I love to eat out almost as much as I love to breathe. Who, after all, doesn’t like to be pampered and doted on while deciding what dish some else will cook for you? Dining out is as much about paying someone else to take care of you as it is about getting a good meal. Granted, the service you get from wait staff in Flint restaurants isn't always the kick-up-your-feet-and-let-us-spoil-you-rotten variety. Sometimes it is, but sometimes it's the hurry-up-and-order-so-I-can-move-on-to-the-next-schmuck luck of the draw.
On a recent visit to Los Panchos on the corner of South Dort Highway and Atherton Road, Stephanie and I were waited on by a server who was much closer to the latter variety. In fact, she came to our table the absolute minimum number of times required: 4—once to take our drink and food orders, once to deliver our drinks, once to deliver our food, and once to give us the bill. It’s a good thing we got there at 11:30 to beat the lunch crowd, because by the time the waitress delivered our food, she had another 7 tables to deal with. That’s 28 more trips around the dining room, if she’s operating at peak efficiency.
In her defense, though, this aging Hispanic woman was the only server in the dining room for a restaurant that has almost twenty tables. And there were no other workers in sight--no manager, no hostess, no bartender, no busboy. This heroic woman, it seemed, was running the whole place by herself. I recently learned that Flint’s restaurant industry employs approximately 13,000 workers. Panchos, at least, could stand to hire a few more.
I’m a little distracted by our server's plight, but I begin my weekly gossip update for Stephanie over a basket of chips and the house salsa, a not very interesting mix of what tasted like doctored-up canned tomato sauce with little bits of fresh cilantro. The consistency is more like that of a sauce you’d serve to make a wet burrito. I didn’t have the heart to summon the waitress to ask if there was a hotter salsa available, so I waited until her next scheduled stop at the table. Sadly, they do not offer an El Potrero-like alternative, so we turned to the nearly empty bottle of Tabasco sauce on the table and dumped it in. The difference was only marginal.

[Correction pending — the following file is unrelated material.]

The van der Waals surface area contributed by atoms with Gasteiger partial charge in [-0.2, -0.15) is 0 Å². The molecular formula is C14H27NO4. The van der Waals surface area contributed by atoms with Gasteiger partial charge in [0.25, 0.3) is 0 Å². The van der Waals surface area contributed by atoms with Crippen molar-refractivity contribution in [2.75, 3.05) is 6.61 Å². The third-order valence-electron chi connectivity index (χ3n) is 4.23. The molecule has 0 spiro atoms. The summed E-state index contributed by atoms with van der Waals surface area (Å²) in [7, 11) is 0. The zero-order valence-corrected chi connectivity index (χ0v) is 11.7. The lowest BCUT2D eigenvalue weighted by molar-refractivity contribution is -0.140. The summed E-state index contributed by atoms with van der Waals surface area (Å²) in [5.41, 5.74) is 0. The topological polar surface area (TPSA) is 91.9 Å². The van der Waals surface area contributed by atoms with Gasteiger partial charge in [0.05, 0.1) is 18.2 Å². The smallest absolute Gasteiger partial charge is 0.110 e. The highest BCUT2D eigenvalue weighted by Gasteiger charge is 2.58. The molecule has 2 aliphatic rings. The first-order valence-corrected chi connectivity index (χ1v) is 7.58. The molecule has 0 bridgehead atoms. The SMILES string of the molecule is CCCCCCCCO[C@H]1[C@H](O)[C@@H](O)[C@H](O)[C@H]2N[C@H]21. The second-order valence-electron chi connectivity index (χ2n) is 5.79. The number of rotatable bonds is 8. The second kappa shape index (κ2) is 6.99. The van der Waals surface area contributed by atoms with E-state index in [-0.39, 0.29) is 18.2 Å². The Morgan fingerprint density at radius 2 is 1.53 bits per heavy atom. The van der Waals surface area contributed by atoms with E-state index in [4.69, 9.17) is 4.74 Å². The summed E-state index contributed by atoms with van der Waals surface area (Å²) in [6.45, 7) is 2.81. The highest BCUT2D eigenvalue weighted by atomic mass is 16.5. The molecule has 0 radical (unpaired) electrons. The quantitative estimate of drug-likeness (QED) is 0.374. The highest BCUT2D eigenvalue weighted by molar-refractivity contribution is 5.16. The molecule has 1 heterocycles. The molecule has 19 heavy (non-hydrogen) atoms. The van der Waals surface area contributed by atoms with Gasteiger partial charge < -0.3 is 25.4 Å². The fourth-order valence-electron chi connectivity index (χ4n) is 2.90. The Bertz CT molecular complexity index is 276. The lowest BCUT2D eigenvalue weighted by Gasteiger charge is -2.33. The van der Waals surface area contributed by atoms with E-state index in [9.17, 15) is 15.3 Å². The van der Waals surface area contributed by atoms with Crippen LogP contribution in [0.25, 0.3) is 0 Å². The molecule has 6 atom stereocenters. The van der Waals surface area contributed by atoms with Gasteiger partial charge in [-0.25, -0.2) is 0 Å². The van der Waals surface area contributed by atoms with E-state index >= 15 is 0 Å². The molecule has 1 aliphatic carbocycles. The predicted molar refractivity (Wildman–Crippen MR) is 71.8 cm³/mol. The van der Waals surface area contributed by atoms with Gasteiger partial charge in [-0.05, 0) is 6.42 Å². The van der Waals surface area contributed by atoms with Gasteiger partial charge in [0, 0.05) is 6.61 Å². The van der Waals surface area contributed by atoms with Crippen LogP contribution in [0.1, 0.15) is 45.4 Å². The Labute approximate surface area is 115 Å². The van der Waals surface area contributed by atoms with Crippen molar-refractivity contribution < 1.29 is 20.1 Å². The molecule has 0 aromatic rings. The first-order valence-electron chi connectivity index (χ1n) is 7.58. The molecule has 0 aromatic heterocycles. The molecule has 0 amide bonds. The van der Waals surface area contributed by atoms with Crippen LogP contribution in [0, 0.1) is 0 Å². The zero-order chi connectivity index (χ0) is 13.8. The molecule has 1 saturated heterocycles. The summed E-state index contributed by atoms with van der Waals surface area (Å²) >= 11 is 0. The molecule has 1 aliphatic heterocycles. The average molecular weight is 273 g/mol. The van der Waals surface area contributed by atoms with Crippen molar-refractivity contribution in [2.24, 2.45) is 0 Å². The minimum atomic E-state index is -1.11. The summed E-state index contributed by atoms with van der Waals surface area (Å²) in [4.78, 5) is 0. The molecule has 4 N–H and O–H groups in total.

The wait for our entrees was surprisingly short. In about eight minutes, Stephanie’s enchilada plate and my chimichanga plate were laid out before us. At first I thought we’d accidentally gotten each other’s dishes. They both had a pool of refried beans, a scoop of rice, and a garnish of shredded lettuce and chopped tomatoes. My two small, rolled-up tortilla shells, slathered in tomato sauce and cheese, could easily have been enchiladas. The two plates looked almost identical.
A far cry from the lunker chimis at El Nopal, these were little more than ground beef rolled into a shell and deep fried. They were alright, but I imagine that had I ordered the burrito plate, it probably wouldn’t have looked much different. Steph was equally non-committal about her enchiladas. One of my readers recently said that he felt like many of the local Mexican places have carbon copy menus and cookie cutter entrees. I wanted to disagree with him, but I have to admit that the last three restaurants I’ve been to felt a lot like variations on the same place.
Los Panchos, by the way, took up residence last December in the same space vacated by El Potrero. (Pancho’s has a second location on North Dort). With the exception of different colored booths and chairs, it looks exactly the same as it did under the previous ownership. From the outside it still looks like the Pizza Hut that originally occupied the space. What is it about the transient nature of Mexican Restaurants? El Nopal, Tia Helitas, Los Panchos, and El Potrero all opened in one location and then moved to another. I know of at least a half dozen other Mexican Restaurants that fit this same pattern. Is it just me, or is that incredibly odd?
As busy as she was, our waitress did take a few minutes to chat with us on our way out. What I sensed from her, and what I realize more generally, is that not everyone who waits tables, cooks, buses tables, or washes dishes is doing it as a career choice. I waited tables for years as I was putting myself through college, and when I wasn't in school I did it to make ends meet. With rare exceptions, working in the restaurant business is about survival, pure and simple. And survival is something people know a whole lot about in this town. Despite the lukewarm Flint Journal review posted on the wall above the cash register, Los Panchos probably knows a bit about survival too.